When Kevin Grosenheider received a call early Monday from his friend, Raymond Gagnon, asking him to dispose of a safe, he decided to help him out.
Grosenheider, who rented a room to Gagnon in San Antonio, said he had no idea what was inside, only assuming it was something Gagnon didn't want released. The next day, the FBI showed up and interviewed Grosenheider.
"Rather than do the smart thing — which would've been nothing — I did as he had asked," Grosenheider told The Associated Press in a phone interview Thursday. "I was just doing a friend a favor. And for that I have spent easily over 24 hours hand-in-hand with multiple FBI agents. I don't want to do that again."
Gagnon, 40, who was in Vermont being questioned by authorities, faces obstruction of justice charges in the disappearance of 12-year-old Brooke Bennett, the daughter of his ex-wife, Cassandra Gagnon. An affidavit in federal court in Vermont says Gagnon ackowledged keeping child pornography in his safe.
Police say Gagnon lives in Texas but often visits Vermont.
According to the affidavit, Raymond Gagnon told police he accessed his former stepdaughter's MySpace page from a computer at his San Antonio home after getting login information from the girl's uncle, Michael Jacques.
A 14-year-old girl reported that she last saw Brooke alive walking upstairs with Jacques in his home in Randolph in central Vermont on June 25, according to court papers.
It was the 14-year-old's understanding that Brooke was going to be initiated into a "program for sex" — the same one the teenager had been involved with since she was 9, the papers said.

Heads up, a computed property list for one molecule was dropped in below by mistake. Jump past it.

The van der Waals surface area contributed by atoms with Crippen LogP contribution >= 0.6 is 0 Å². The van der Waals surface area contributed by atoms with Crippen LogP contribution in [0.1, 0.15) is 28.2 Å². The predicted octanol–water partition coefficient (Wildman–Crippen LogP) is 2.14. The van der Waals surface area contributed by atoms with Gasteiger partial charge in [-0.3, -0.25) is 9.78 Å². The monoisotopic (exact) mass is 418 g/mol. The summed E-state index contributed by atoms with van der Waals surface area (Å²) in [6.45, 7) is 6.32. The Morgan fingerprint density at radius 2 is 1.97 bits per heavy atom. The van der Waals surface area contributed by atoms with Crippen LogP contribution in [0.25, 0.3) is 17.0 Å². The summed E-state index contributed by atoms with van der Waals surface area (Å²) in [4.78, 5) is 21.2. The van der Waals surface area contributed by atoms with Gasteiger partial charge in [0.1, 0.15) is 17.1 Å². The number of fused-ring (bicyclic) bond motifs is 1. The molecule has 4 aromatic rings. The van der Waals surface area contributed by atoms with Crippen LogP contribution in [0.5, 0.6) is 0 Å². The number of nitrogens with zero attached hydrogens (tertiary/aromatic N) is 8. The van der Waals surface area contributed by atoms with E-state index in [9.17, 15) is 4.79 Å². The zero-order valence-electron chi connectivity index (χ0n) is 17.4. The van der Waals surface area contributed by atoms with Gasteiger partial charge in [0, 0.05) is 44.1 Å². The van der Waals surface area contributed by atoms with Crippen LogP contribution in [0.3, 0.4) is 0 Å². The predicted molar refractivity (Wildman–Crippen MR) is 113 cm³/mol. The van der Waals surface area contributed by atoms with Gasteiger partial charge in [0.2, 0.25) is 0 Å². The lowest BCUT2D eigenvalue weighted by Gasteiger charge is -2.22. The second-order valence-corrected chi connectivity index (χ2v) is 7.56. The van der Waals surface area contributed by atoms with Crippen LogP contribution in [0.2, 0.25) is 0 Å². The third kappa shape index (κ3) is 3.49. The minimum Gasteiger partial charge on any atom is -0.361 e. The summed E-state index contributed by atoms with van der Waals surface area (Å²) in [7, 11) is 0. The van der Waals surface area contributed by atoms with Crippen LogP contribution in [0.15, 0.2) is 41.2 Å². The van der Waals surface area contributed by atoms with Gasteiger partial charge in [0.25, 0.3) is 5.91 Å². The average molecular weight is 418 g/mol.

Since then, Brooke has turned up dead near Jacques' home, prosecutors have charged Jacques with kidnapping her and Gagnon has sat in jail awaiting another hearing Monday.
The affidavit says Gagnon acknowledged that he had downloaded child pornography onto a laptop computer and hard drives he kept in a safe. Gagnon's lawyer did not a return a call Thursday.
Grosenheider, in his late 50s, is quoted in the affidavit as saying he didn't know what was in the safe "but assumed it was child pornography."
That's not how Grosenheider remembered the conversation Thursday.
"They asked me what was in safe; (I said) 'I don't know. I had never seen the safe open,"' he told the AP. "I assumed it was something he didn't want (discovered)."
When asked about the child pornography reference, Grosenheider said, "That's the FBI."
According to the affidavit, Grosenheider told authorities he threw the safe into an apartment complex Dumpster near his home. Authorities said the safe hasn't been found.
Grosenheider, who lives with his fiancee and her 17-year-old daughter, has not been charged with any crime. He said that he has known Gagnon for four years and that Gagnon had been renting the room for about six months.
He said Gagnon was his boss at Avanzar Interior Technologies in San Antonio, which provides seats and other interior parts for vehicles.
"It is a complete shock," Grosenheider said of Gagnon's legal troubles, adding it's as if "there was two different people here." He described Gagnon as considerate, nice and intelligent, although he was a messy tenant, leaving clothes and other items around the house. Grosenheider said he would often pick up Gagnon's stuff and dump it at his door.
Grosenheider said he knew little about Gagnon's past. He said he met Jacques twice, including once when Jacques showed up at work and the three went to lunch. Later, Gagnon told him that Jacques was his brother-in-law (they married sisters) and had a criminal record.
Jacques is listed in Vermont's sex offender registry. He was convicted of rape and kidnapping in 1993.
"Ray had told me about his prior incarcerations, and I'm like ... what are you doing even talking to this guy?"' Grosenheider said.